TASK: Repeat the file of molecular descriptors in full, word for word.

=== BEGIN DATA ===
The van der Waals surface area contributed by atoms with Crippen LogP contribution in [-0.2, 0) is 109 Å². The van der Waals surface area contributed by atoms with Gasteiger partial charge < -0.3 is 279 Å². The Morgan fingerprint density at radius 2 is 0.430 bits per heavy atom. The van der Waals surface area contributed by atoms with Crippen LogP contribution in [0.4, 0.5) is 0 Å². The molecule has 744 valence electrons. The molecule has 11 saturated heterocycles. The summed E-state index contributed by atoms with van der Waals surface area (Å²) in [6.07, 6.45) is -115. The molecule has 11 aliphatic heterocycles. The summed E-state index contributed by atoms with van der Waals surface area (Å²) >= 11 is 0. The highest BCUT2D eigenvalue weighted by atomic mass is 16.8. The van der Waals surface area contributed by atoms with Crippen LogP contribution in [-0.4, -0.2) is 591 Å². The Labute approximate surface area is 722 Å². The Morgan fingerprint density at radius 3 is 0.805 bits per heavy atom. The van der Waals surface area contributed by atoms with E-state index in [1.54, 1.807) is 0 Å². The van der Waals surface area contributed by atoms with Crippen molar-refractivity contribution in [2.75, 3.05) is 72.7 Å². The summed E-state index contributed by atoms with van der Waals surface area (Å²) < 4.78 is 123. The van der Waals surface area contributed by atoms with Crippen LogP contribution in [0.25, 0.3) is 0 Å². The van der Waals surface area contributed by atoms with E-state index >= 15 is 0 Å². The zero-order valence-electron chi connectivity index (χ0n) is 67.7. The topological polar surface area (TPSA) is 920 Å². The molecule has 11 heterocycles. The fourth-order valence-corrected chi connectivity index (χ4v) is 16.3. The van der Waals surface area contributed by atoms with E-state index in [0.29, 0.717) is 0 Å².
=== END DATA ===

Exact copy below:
The van der Waals surface area contributed by atoms with Crippen LogP contribution in [-0.2, 0) is 109 Å². The van der Waals surface area contributed by atoms with Gasteiger partial charge < -0.3 is 279 Å². The Morgan fingerprint density at radius 2 is 0.430 bits per heavy atom. The van der Waals surface area contributed by atoms with Crippen LogP contribution in [0.4, 0.5) is 0 Å². The molecule has 744 valence electrons. The molecule has 11 saturated heterocycles. The summed E-state index contributed by atoms with van der Waals surface area (Å²) in [6.07, 6.45) is -115. The molecule has 11 aliphatic heterocycles. The summed E-state index contributed by atoms with van der Waals surface area (Å²) >= 11 is 0. The highest BCUT2D eigenvalue weighted by atomic mass is 16.8. The van der Waals surface area contributed by atoms with Crippen LogP contribution in [-0.4, -0.2) is 591 Å². The Labute approximate surface area is 722 Å². The Morgan fingerprint density at radius 3 is 0.805 bits per heavy atom. The van der Waals surface area contributed by atoms with E-state index in [1.54, 1.807) is 0 Å². The van der Waals surface area contributed by atoms with Crippen molar-refractivity contribution in [2.75, 3.05) is 72.7 Å². The summed E-state index contributed by atoms with van der Waals surface area (Å²) < 4.78 is 123. The van der Waals surface area contributed by atoms with Crippen LogP contribution in [0.25, 0.3) is 0 Å². The van der Waals surface area contributed by atoms with E-state index >= 15 is 0 Å². The zero-order valence-electron chi connectivity index (χ0n) is 67.7. The topological polar surface area (TPSA) is 920 Å². The molecule has 11 heterocycles. The fourth-order valence-corrected chi connectivity index (χ4v) is 16.3. The van der Waals surface area contributed by atoms with E-state index in [0.29, 0.717) is 0 Å².